Movie Review: “The Batman” is the best superhero movie in years


Credit: DC Films, Warner Bros Studios

*spoilers ahead!*

Matt Reeves’ “The Batman” is not only one of the greatest superhero films but one of the greatest blockbusters of the last decade, in part due to the fact that it doesn’t treat itself as one. 

Warner Bros. took a step back and entrusted their biggest property to one visionary, akin to their decision in trusting Christopher Nolan back in 2005. In “The Batman”, director Matt Reeves (“War for the Planet of the Apes”) crafts a superhero film remarkably distinct from and more original than the majority of Hollywood’s current output, making for what is easily his best work. 

Greg Fraser (who previously photographed the beautiful, “Dune”) reimagines Gotham City in this new iteration; it feels alive, run-down, and – most importantly – real. From the shadows and lighting to the rain and environments, “The Batman”’s atmosphere is evocative as is its dreary yet alluring color pallet. One of the many highlights of the film is the Batmobile chase with Colin Farrel’s Penguin, not just because of his terrific performance but also due to the orange-lit set and use of practicality. The action sequences (mainly composed of silhouettes) are ambitiously choreographed. There are many long takes of hand-to-hand combat, all of which feel believable and immersive, and Fraser’s cinematography is a leading contributor to that fact.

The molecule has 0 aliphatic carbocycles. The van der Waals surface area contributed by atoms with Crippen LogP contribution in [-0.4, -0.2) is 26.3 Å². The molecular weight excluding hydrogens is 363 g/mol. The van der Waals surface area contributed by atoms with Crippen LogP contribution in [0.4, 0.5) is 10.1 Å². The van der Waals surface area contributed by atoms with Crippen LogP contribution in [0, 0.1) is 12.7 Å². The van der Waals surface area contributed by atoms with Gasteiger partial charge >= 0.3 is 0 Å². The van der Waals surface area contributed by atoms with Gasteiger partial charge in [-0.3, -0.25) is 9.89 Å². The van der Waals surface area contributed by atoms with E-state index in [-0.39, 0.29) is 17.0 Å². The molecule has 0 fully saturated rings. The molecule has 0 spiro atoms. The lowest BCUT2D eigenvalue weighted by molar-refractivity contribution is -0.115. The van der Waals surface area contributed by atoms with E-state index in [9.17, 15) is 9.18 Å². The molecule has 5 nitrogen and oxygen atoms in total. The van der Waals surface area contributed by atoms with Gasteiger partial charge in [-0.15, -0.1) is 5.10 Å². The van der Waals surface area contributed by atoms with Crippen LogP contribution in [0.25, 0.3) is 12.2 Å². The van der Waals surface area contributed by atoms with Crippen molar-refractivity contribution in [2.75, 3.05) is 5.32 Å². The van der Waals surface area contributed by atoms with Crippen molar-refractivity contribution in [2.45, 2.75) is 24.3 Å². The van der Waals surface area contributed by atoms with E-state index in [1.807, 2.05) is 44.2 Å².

Michael Giacchino’s musical score, while a tad bit excessive and overdramatic at times, is a prevalent aspect of the film. It’s loud and bombastic but manages to strike a balance through slow, quiet compositions. Giacchino composes a beautiful and genuinely mesmerizing main theme for the protagonist that separates itself from those that have come before and makes for incredibly memorable sequences. 

Robert Pattinson has been one of my favorite actors of the last decade with films such as “Good Time” (2017)  and “The Lighthouse” (2019). Here, Pattinson takes the iconic role and makes it his own. His expression, and often lack thereof, make his performance my absolute favorite of any actor who’s ever played the character. The film makes effective use of narration, giving the viewer insight into Bruce’s psyche and thought process while never straying the line of being comedic; it is the first superhero film since Sam Raimi’s “Spider-Man” (2002) to strike that perfect balance. The costume is probably my favorite of any Batman film; it feels so tangible and adds to the immersion for me. 

Jeffrey Wright (James Gordon) and Zoë Kravitz (Catwoman) give wonderful performances, and Paul Dano’s maniacal Riddler is without question a highlight of the film. Smaller roles like John Turturro and Andy Serkis were great as well.

As a detective story, “The Batman” delivers. It pays homage to Batman’s noir roots while also offering a mystery for the modern age. It has more in common with David Fincher’s “Zodiac” (2007) than a superhero blockbuster. I enjoyed the film’s focus on the criminal underworld and Gotham’s corruption; the political commentary can be pretty hamfisted at times, but it is serviceable for the heightened world of a comic book movie. Additionally, some of the film’s dialogue is cheesy and contradictory to its overall tone. There is also an unnecessary character-reveal by the end that ultimately hinders what makes the film so great. 

However, I loved Bruce’s personal journey throughout the film. He realizes he shouldn’t just be a symbol of fear, but rather a symbol of hope; it’s a different type of origin for the character and it’s one I feel was well executed. As grand as “The Batman” feels, it ends on a very intimate note and leaves the door open for more character growth.